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Abbie Hoffman: East Village Counterculture Icon

Abbie Hoffman, born Abbot Howard Hoffman on November 30, 1936, was an American political and social activist who co-founded the Youth International Party (“Yippies”) and was a member of the Chicago Seven. A leader of the counterculture movement of the late 1960s and a vocal anti-war proponent, it is no wonder that he found himself in the company of compatriots in the East Village.

“New York is naturally fantastic — especially where I live — just one gigantic happening,” he wrote while living on Avenue C and 11th Street. Hoffman arrived in the city in 1966 divorced, jobless, and estranged from his family. Hoffman promptly set out to organize political and spiritual movements which he believed would alter the course of Western politics.

Hoffman, along with Jerry Rubin, established the Yippie political group while living in a basement apartment at 30 St. Marks Place. From 1967-1974, 30 St. Mark’s was the epicenter of counterculture and the headquarters for the Yippies. Hoffman often spoke of the East Village as “the real hip underground, the successor to Greenwich Village as the heartland of bohemianism.” In Hoffman’s mind, the Yippies would be an answer to the hippie movement, which he believed was aimless and drug-centered and could not accomplish the kind of change in United States Foreign policy that he envisioned.


30 St. Mark’s Place

According to FBI files on Hoffman, he resided at 114-118 East 13th Street as of December, 1970. The book Assault on the Left: The FBI and the Sixties Antiwar Movement, by James Kirkpatrick Davis and Edwin Hoyt, states that Hoffman and his wife Anita lived in a rooftop apartment in this building in the area South of Union Square, years before its formal conversion to residential use.

114-118 East 13th Street


Hoffman remained a well-known leader of the counterculture movement throughout the 1960’s and 1970’s. During this period Hoffman staged many theatrical antics with fellow Yippies around New York City, including the infamous incident in 1967 which involved raiding the New York Stock Exchange with a group of protesters and throwing both real and fake money down on the trading floor in protest of capitalism. He frequently made national headlines with his theatrical protests. He vowed during an anti-war rally in Washington, D.C., to levitate the Pentagon, claiming he would attempt to use psychic energy to raise the building until it would turn orange and begin to vibrate, at which time the war in Vietnam would end. Fellow East Villager and friend Allen Ginsberg led a series of Tibetan chants to assist Hoffman in making the Pentagon building rise!

Abbie Hoffman suffered from manic depression throughout his life and, despite his success as an organizer and activist, took his own life at the age of 52. Upon his death, The New Yorker, which referred to him as “a polemicist, with a sense of humor”, observed that “Hoffman led 3 lives … social activist, yippie anarchist and white-collar impostor.”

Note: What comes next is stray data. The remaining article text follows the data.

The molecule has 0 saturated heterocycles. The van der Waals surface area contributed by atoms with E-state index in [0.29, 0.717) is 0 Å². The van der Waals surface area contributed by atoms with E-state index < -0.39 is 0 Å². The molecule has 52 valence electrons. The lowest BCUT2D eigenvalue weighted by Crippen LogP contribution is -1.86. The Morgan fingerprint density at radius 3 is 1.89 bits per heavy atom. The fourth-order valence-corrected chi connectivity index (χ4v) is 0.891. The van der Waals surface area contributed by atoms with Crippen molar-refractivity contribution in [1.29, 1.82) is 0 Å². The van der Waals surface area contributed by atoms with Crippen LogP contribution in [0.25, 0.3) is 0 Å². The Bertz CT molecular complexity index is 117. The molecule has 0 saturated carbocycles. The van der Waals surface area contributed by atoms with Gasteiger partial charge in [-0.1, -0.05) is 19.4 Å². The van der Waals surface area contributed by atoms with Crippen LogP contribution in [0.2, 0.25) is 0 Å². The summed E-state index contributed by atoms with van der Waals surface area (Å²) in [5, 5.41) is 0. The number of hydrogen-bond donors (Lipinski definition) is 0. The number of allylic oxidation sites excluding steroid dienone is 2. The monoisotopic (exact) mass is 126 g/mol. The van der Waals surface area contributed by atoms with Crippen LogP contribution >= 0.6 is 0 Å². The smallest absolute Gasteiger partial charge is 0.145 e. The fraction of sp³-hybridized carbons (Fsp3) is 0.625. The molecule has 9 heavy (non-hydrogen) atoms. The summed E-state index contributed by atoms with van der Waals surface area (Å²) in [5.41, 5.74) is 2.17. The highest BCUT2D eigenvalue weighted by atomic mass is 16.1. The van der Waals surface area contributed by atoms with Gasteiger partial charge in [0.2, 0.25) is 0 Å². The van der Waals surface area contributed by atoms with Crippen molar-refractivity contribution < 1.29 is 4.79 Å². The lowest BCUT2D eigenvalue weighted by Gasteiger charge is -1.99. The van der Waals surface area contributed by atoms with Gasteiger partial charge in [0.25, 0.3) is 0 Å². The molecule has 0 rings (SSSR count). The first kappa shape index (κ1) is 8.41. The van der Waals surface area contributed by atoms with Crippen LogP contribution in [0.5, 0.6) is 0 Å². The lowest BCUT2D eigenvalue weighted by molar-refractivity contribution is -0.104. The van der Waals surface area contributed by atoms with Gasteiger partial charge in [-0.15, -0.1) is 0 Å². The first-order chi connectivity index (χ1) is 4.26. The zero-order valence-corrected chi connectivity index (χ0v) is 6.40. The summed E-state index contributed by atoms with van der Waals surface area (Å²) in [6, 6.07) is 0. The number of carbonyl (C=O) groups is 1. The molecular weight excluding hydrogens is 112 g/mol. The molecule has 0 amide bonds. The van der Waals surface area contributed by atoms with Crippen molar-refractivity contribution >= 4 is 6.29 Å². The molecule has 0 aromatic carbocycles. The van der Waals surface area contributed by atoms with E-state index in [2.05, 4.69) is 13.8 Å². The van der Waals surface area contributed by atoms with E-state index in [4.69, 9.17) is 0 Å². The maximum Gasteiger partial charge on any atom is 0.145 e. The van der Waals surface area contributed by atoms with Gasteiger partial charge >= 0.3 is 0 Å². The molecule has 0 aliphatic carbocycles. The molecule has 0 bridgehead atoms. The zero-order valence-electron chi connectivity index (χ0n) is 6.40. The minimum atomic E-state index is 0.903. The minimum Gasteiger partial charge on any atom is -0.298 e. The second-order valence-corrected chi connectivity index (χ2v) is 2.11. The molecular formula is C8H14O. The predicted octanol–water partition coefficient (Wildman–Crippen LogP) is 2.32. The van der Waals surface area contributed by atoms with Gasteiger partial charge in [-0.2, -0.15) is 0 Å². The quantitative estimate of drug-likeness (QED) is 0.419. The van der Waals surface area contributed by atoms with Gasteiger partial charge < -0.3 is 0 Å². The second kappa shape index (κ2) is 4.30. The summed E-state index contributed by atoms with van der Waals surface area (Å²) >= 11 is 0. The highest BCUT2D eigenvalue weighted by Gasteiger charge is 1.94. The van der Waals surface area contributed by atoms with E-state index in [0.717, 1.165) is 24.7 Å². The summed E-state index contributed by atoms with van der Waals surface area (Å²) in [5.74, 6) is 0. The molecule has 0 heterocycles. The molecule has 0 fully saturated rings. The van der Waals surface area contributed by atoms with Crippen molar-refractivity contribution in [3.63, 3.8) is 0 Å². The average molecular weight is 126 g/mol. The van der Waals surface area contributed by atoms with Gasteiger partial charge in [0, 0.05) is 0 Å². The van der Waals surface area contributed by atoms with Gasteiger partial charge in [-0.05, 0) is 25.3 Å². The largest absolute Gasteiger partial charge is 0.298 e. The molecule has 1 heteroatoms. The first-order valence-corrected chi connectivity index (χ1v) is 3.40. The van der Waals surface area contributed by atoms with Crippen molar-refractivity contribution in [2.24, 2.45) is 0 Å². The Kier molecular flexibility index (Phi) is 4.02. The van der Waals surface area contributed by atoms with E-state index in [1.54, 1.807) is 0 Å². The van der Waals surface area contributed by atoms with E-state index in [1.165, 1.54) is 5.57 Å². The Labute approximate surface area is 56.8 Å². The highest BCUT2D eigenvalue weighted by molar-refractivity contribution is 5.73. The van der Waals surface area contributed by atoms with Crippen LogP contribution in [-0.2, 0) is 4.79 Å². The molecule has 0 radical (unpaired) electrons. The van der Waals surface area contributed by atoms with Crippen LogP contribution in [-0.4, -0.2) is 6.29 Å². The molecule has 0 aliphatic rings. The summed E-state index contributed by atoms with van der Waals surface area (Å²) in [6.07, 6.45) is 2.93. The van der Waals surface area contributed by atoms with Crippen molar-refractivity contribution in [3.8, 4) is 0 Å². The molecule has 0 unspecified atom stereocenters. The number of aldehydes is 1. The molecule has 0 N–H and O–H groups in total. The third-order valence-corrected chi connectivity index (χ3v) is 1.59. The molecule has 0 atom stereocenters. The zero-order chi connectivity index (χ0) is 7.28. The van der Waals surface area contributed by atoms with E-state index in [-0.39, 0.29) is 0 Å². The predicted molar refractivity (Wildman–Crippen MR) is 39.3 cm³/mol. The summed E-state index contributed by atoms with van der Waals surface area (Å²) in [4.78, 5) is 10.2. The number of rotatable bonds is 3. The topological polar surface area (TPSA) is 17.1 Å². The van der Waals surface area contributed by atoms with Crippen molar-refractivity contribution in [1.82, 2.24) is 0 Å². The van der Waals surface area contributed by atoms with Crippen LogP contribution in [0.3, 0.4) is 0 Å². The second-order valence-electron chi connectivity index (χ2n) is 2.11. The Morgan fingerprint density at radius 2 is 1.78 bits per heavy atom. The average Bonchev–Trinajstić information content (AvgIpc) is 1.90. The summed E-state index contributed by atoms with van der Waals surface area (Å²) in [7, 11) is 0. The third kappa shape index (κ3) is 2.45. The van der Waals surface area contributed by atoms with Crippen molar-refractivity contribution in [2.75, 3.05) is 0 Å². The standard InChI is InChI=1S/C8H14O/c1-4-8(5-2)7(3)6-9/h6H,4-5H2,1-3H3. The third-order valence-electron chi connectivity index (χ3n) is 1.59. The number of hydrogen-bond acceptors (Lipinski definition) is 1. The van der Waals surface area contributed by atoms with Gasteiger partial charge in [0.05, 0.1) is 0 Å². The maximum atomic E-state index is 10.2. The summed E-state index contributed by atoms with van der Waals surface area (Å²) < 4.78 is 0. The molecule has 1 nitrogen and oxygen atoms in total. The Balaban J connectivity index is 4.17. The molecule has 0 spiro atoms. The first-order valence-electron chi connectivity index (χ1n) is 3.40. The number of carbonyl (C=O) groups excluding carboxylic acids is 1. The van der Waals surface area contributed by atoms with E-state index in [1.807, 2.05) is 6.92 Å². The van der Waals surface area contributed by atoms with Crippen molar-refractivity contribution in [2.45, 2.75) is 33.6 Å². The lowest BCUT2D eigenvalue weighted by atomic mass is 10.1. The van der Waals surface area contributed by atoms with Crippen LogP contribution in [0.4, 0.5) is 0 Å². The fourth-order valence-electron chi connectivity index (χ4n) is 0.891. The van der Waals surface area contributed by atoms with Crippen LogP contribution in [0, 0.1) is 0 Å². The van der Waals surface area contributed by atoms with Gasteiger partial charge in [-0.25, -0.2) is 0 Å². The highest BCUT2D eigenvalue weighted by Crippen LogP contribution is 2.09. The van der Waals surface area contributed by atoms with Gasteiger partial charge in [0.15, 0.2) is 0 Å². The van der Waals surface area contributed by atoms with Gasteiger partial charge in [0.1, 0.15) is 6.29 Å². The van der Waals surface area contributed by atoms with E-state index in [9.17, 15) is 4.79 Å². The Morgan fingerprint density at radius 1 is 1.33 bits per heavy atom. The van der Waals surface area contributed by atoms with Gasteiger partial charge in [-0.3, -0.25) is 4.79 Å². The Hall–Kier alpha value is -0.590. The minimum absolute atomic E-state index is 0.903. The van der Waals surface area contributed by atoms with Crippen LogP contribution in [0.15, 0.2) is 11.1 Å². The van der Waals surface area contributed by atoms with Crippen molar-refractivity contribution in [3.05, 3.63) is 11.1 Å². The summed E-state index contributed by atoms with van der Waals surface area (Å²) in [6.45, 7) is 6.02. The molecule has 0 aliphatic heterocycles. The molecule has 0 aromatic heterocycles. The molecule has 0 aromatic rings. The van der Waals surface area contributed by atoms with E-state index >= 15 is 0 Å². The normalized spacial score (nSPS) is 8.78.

You can learn more about Abbie Hoffman, as well as scores of other fascinating people and places in our interactive tool “South of Union Square Map and Tours” which brings users on unique and unexpected journeys through this rich historic neighborhood. In addition to featuring basic information on each one of the two hundred buildings located here, the tool includes nearly forty themed tours that showcase the neighborhood’s many dynamic and varied layers of significance. The South of Union Square Map and Tours is an ongoing project, and is consistently being updated as new information comes to light.

One response to “Abbie Hoffman: East Village Counterculture Icon

  1. Thanks, Lannyl, for writing about Abbie. He was born in Worcester, MA, and attended Clark University there. I attended his funeral, which began with a procession from his mother’s house to the Temple, led by Pete Seeger. The eulogy was delivered by his cousin, Sydney Schanberg (of “The Killing Fields” – about photographer friend Dith Pran – and the New York Times.) I first met Abbie in the fall of 1968 as he came walking into Tompkins Square Park. Recognizing him, I said, “Hello,” and asked, “How are you?” He replied: “I’m having a bad trip!” [!] That was Abbie. Don’t forget, when he lived on the Lower East Side he was the manager of something called Liberty House. He was warm and brilliantly funny, and it was a terrible and tragic loss when he took his life in “New Hope,” PA. See: “In 1966, a small store called Liberty House, with precisely this in mind, opened at 343¼ Bleecker Street in Greenwich Village. Abbie Hoffman, through his involvement with the Student Nonviolent Coordinating Committee, was the manager. Liberty House sold handbags, book bags, dresses, children’s clothes, pillows, quilts and other “crafts of freedom,” as they were known, produced by an outfit called the Poor People’s Corporation.” NYT https://www.nytimes.com/2017/04/13/nyregion/liberty-house-closing-manhattan.html

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